Opening Statement at PSI Hearing on JPMorgan Chase Whale Trades: A Case History of Derivatives Risks and Abuses

Friday, March 15, 2013

Download the report:  JPMorgan Chase Whale Trades: A Case History of Derivatives Risks and Abuses [PDF - 4 MB]

Download the exhibits:  Exhibits at the PSI hearing on JPMorgan Chase Whale Trades: A Case History of Derivatives Risks and Abuses [PDF - 60 MB]

Good morning.  Let me begin by extending a special welcome to a longtime friend, the new Ranking Member of the Subcommittee, Senator McCain.  This is not the first time we have worked side-by-side.  I deeply appreciate the energy and bipartisan spirit Senator McCain brings to our work together on the Armed Services Committee when he was Ranking Republican there and now here on this Subcommittee.  Like the Armed Services Committee, this Subcommittee has a tradition of bipartisanship, and I very much look forward to continuing our partnership here.

In April 2012, Americans were confronted with a story of Wall Street excess and the derivatives disaster now known as the JPMorgan Chase whale trades.  The largest U.S. banks today are deep into derivatives, complex financial instruments that derive their value from other assets.  The derivatives behind the JPMorgan whale trades were part of a so-called “Synthetic Credit Portfolio” that essentially made outsized bets on whether particular financial instruments or entities were creditworthy or would default during specified time periods.  The bets were made by traders in the London office of U.S. banking giant, JPMorgan Chase.  Their trades – meaning their bets -- grew so large that they roiled the $27 trillion credit derivatives market, singlehandedly affected global prices, and finally attracted a media storm aimed at finding out who was behind them.  

That’s when the media unmasked JPMorgan’s Chief Investment Office (CIO) which, until then, had been known for making conservative investments with bank deposits.  At first, JPMorgan’s CEO Jamie Dimon claimed the April media reports about the whale trades were “a tempest in a teapot.”  But a month later, the bank admitted the truth:  that their credit derivative bets had gone south, producing not only losses that eventually exceeded $6 billion, but also exposing a litany of risk management problems at what had been considered one of America’s safest banks.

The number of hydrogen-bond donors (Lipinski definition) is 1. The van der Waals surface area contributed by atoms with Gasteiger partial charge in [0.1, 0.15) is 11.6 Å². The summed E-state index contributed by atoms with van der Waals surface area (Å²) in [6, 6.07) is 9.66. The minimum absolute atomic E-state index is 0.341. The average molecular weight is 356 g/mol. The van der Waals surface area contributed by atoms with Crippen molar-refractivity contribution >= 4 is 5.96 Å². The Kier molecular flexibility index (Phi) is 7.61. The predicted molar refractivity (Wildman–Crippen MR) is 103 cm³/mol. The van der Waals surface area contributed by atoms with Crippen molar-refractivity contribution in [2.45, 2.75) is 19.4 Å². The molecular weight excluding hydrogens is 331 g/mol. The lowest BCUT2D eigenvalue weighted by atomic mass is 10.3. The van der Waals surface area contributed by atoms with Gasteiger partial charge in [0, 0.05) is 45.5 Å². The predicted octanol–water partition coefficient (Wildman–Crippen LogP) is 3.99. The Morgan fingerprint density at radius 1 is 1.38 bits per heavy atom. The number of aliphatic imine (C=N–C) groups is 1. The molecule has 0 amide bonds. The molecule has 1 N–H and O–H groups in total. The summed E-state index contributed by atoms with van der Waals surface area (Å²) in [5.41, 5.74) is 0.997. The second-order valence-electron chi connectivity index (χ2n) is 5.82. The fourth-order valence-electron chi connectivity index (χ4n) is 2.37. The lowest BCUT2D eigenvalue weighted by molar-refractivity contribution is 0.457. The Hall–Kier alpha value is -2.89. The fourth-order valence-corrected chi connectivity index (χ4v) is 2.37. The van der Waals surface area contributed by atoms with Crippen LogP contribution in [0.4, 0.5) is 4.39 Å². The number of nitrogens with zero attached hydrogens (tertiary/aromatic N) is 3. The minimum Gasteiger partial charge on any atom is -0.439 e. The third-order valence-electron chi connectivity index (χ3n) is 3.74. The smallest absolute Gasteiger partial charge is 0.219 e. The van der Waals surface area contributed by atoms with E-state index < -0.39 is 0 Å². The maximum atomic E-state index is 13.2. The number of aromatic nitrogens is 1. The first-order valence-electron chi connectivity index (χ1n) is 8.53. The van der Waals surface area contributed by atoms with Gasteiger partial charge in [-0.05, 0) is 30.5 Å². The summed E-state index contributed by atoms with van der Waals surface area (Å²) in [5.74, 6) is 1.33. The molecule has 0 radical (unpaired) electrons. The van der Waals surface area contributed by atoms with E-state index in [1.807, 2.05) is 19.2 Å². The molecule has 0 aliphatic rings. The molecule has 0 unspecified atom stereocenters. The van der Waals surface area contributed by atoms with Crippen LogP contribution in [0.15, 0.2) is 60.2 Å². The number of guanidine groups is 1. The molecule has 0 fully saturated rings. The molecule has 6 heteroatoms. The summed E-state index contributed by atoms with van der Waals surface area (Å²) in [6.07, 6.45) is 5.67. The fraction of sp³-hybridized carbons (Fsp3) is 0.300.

JPMorgan Chase & Company is the largest financial holding company in the United States.  It is also the largest derivatives dealer in the world and the largest single participant in world credit derivatives markets.  It has consistently portrayed itself as a risk management expert with a “fortress balance sheet” that ensures taxpayers have nothing to fear from its extensive dealing in risky derivatives.  But that reassuring portrayal of the bank was shattered when whale trade losses shocked the investing public, not only with the magnitude of the losses, but because the financial risk had been largely unknown to bank regulators.

The Subcommittee meets today after nine months of digging into the facts behind the whale trades.  To learn what happened, the Subcommittee collected nearly 90,000 documents, conducted over 50 interviews and briefings, and has issued a 300-page bipartisan report.  While the bank and its regulators have cooperated with our investigation, four key former JPMorgan employees directly involved in the derivatives trading declined to cooperate and, because they reside overseas, they remain beyond the Subcommittee’s subpoena authority. 

Our findings open a window into the hidden world of high stakes derivatives trading by big banks.  It exposes a derivatives trading culture at JPMorgan that piled on risk, hid losses, disregarded risk limits, manipulated risk models, dodged oversight, and misinformed the public. 

Our investigation brought home one overarching fact:  the U.S. financial system may have significant vulnerabilities attributable to major bank involvement with high risk derivatives trading.  The four largest U.S. banks control 90 percent of U.S. derivatives markets, and their profitability is invested, in part, in their derivatives holdings, nowhere more so than at JPMorgan.

The whale trades demonstrate how credit derivatives, when purchased in massive quantities with complex components, can become a runaway train barreling through every risk limit.  The whale trades also demonstrate how derivative valuation practices are easily manipulated to hide losses, and how risk controls are easily manipulated to circumvent limits, enabling traders to load up on risk in their quest for profits.  Firing a few traders and their bosses won’t be enough to staunch Wall Street’s insatiable appetite for risky derivative bets or stop the excesses.   More control is needed.